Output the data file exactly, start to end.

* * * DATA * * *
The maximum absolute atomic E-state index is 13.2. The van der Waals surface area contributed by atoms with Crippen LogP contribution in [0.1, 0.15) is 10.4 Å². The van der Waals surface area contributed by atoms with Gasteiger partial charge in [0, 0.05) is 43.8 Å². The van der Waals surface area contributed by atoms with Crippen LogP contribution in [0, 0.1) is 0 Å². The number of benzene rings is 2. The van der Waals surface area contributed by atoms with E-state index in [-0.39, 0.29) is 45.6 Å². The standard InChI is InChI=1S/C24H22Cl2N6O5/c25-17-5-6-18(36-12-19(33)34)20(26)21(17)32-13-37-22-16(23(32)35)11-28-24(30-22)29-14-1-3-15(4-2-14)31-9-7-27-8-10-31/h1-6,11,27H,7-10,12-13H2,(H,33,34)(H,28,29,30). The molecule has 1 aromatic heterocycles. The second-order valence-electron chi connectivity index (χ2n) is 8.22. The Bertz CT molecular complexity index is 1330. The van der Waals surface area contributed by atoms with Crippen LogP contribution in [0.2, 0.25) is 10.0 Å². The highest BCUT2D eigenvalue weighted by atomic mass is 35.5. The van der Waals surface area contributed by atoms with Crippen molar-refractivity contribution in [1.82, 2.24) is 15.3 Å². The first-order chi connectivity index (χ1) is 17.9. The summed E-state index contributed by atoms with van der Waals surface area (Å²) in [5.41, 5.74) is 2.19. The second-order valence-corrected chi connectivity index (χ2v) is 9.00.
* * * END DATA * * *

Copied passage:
The maximum absolute atomic E-state index is 13.2. The van der Waals surface area contributed by atoms with Crippen LogP contribution in [0.1, 0.15) is 10.4 Å². The van der Waals surface area contributed by atoms with Gasteiger partial charge in [0, 0.05) is 43.8 Å². The van der Waals surface area contributed by atoms with Crippen LogP contribution in [0, 0.1) is 0 Å². The number of benzene rings is 2. The van der Waals surface area contributed by atoms with E-state index in [-0.39, 0.29) is 45.6 Å². The standard InChI is InChI=1S/C24H22Cl2N6O5/c25-17-5-6-18(36-12-19(33)34)20(26)21(17)32-13-37-22-16(23(32)35)11-28-24(30-22)29-14-1-3-15(4-2-14)31-9-7-27-8-10-31/h1-6,11,27H,7-10,12-13H2,(H,33,34)(H,28,29,30). The molecule has 1 aromatic heterocycles. The second-order valence-electron chi connectivity index (χ2n) is 8.22. The Bertz CT molecular complexity index is 1330. The van der Waals surface area contributed by atoms with Crippen LogP contribution in [0.2, 0.25) is 10.0 Å². The highest BCUT2D eigenvalue weighted by atomic mass is 35.5. The van der Waals surface area contributed by atoms with Crippen molar-refractivity contribution in [1.82, 2.24) is 15.3 Å². The first-order chi connectivity index (χ1) is 17.9. The summed E-state index contributed by atoms with van der Waals surface area (Å²) in [5.41, 5.74) is 2.19. The second-order valence-corrected chi connectivity index (χ2v) is 9.00.